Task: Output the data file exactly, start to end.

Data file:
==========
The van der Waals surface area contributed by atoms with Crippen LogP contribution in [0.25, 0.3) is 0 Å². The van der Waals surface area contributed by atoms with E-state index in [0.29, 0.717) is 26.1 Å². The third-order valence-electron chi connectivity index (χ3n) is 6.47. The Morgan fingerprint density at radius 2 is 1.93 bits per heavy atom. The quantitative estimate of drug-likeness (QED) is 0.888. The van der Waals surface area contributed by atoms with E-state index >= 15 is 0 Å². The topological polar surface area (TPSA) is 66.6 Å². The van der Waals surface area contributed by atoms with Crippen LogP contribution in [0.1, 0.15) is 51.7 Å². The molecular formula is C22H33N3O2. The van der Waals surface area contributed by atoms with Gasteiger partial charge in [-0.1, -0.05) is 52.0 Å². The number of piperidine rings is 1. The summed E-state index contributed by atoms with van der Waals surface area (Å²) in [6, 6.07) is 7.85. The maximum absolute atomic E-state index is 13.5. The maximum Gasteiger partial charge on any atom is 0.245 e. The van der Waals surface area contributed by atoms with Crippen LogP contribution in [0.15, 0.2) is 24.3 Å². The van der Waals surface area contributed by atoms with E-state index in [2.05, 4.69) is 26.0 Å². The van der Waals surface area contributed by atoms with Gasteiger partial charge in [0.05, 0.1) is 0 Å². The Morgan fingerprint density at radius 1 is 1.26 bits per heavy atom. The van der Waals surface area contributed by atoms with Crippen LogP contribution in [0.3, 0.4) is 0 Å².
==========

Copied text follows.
The van der Waals surface area contributed by atoms with Crippen LogP contribution in [0.25, 0.3) is 0 Å². The van der Waals surface area contributed by atoms with E-state index in [0.29, 0.717) is 26.1 Å². The third-order valence-electron chi connectivity index (χ3n) is 6.47. The Morgan fingerprint density at radius 2 is 1.93 bits per heavy atom. The quantitative estimate of drug-likeness (QED) is 0.888. The van der Waals surface area contributed by atoms with E-state index >= 15 is 0 Å². The topological polar surface area (TPSA) is 66.6 Å². The van der Waals surface area contributed by atoms with Crippen LogP contribution in [0.1, 0.15) is 51.7 Å². The molecular formula is C22H33N3O2. The van der Waals surface area contributed by atoms with Gasteiger partial charge in [-0.1, -0.05) is 52.0 Å². The number of piperidine rings is 1. The summed E-state index contributed by atoms with van der Waals surface area (Å²) in [6, 6.07) is 7.85. The maximum absolute atomic E-state index is 13.5. The maximum Gasteiger partial charge on any atom is 0.245 e. The van der Waals surface area contributed by atoms with Crippen LogP contribution in [0.15, 0.2) is 24.3 Å². The van der Waals surface area contributed by atoms with E-state index in [2.05, 4.69) is 26.0 Å². The van der Waals surface area contributed by atoms with Gasteiger partial charge in [0.05, 0.1) is 0 Å². The Morgan fingerprint density at radius 1 is 1.26 bits per heavy atom. The van der Waals surface area contributed by atoms with Crippen LogP contribution in [0.3, 0.4) is 0 Å².